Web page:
After a seven-month trip to Mars and six months of tweaking to
reach its science orbit, Mars Reconnaissance Orbiter (MRO) began
its mission to study the history of water on the Red Planet.
MRO accomplishes this through a series of scientific instruments
that analyze minerals, get up-close photos of the surface of the
planet, look for groundwater, measure how much dust and water are
in the atmosphere, and observe daily global weather.
One of the scientific instruments on board the spacecraft is the
Mars Color Imager, also known as MARCI. MARCI is a special weather
camera that monitors clouds and dust storms. It takes a
picture of the planet every 2.6 seconds. What happens next is the
job of Dr. Steven Lee of the Denver Museum of Nature &
"My project is developing monthly snapshots of the planet. I use
about 400 orbits, or 500,000 camera images-also known as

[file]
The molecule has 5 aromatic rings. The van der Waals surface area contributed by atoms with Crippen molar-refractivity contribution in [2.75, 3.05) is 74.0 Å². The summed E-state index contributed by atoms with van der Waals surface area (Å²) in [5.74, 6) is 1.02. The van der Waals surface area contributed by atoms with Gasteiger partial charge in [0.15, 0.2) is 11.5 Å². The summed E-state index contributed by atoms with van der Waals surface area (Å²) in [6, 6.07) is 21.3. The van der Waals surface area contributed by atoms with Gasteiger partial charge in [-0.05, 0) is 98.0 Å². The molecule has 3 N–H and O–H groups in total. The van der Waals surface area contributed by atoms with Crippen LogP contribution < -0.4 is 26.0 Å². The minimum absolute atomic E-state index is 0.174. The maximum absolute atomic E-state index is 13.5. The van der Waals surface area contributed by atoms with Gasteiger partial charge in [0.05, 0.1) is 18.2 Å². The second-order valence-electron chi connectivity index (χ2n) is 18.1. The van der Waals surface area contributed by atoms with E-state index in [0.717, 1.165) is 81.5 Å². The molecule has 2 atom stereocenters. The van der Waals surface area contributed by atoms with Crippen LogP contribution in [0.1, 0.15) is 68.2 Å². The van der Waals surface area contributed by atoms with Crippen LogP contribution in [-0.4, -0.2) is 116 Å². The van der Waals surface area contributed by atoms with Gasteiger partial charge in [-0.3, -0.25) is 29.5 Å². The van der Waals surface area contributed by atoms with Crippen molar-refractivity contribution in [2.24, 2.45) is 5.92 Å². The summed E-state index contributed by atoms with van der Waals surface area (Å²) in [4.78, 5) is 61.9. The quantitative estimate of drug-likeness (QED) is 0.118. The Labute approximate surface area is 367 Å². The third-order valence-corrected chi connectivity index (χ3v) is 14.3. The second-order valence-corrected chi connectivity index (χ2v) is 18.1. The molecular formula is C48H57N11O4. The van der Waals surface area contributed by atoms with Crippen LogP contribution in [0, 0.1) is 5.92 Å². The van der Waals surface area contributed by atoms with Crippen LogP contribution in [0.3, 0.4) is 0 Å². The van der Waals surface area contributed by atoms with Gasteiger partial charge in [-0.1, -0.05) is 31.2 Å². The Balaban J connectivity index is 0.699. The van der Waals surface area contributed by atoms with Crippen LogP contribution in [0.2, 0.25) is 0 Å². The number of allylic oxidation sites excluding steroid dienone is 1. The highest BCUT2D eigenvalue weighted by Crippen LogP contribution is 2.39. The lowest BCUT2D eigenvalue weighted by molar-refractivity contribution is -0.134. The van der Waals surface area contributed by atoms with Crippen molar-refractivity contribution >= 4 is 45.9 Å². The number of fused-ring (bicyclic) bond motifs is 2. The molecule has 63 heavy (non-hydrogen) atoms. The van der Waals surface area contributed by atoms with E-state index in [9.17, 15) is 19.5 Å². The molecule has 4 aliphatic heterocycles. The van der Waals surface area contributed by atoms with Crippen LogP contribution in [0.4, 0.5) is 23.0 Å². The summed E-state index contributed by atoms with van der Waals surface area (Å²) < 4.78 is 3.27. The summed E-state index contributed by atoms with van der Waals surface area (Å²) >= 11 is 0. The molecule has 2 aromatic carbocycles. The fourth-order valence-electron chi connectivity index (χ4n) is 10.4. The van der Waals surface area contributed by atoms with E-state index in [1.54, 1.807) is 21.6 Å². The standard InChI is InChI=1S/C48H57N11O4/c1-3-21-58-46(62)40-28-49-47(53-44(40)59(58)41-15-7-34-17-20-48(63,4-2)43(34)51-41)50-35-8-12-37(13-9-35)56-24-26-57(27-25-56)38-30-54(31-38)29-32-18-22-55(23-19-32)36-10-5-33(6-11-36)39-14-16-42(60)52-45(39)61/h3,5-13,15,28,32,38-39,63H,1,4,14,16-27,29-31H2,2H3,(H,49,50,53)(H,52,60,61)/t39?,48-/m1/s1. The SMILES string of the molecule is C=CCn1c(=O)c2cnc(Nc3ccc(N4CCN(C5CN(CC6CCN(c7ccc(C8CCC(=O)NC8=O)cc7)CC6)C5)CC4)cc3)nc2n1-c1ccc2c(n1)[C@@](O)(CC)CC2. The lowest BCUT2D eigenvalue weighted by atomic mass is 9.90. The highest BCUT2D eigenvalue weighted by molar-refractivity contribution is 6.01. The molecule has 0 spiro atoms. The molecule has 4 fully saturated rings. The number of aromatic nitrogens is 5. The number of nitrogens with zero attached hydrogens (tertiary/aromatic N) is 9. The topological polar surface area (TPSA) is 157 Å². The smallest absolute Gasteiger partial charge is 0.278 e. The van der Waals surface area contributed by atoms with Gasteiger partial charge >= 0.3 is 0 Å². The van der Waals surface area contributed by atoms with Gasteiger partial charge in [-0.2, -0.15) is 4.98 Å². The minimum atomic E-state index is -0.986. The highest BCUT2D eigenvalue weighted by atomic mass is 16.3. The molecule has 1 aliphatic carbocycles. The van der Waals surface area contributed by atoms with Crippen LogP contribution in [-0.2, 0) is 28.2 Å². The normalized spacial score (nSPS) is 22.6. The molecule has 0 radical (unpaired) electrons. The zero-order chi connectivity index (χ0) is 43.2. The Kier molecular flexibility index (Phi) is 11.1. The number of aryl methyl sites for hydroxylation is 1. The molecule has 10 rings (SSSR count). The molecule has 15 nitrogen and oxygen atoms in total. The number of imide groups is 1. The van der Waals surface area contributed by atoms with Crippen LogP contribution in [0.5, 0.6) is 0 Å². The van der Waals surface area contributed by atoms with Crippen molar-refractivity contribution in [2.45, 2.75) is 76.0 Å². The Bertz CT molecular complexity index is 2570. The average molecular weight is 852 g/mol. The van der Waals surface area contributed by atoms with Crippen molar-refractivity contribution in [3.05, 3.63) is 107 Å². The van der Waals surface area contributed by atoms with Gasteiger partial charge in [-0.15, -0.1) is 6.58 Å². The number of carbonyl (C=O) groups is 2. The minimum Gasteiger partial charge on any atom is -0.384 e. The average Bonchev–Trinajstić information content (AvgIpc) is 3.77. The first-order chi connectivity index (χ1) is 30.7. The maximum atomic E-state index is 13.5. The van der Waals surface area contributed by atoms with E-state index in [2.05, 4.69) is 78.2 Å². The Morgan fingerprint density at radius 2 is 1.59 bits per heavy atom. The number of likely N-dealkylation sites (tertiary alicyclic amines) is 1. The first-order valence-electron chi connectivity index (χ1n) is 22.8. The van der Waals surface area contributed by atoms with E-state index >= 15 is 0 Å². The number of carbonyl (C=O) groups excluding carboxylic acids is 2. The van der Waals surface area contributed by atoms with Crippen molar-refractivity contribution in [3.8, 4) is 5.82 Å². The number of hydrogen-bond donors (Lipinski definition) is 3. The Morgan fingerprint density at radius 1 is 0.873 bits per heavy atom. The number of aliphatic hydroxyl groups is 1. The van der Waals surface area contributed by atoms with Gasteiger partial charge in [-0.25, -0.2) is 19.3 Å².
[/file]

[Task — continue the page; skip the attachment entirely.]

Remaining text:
framelets-stitched together to make a seamless view of Mars," Dr.
The goal is to make a library of these monthly views of Mars
from the beginning of the mission until the spacecraft breaks or
wears out. Scientists use this library to compare the images and
look for patterns or anomalies in Martian climate.
"Every now and then there are global dust storms that form on
Mars. The entire atmosphere gets choked in a cloud. We think 65
million years ago a similar process happened on Earth," Dr. Lee
When Earth was hit by an asteroid during the K-T impact event,
large amounts of dust, ash, and smoke ended up in Earth's
atmosphere, and caused the extinction of the dinosaurs.
"So by understanding processes today that are happening on other
planets, like Mars, we may well get a better understanding of
processes that happened in the past on Earth," Dr. Lee said.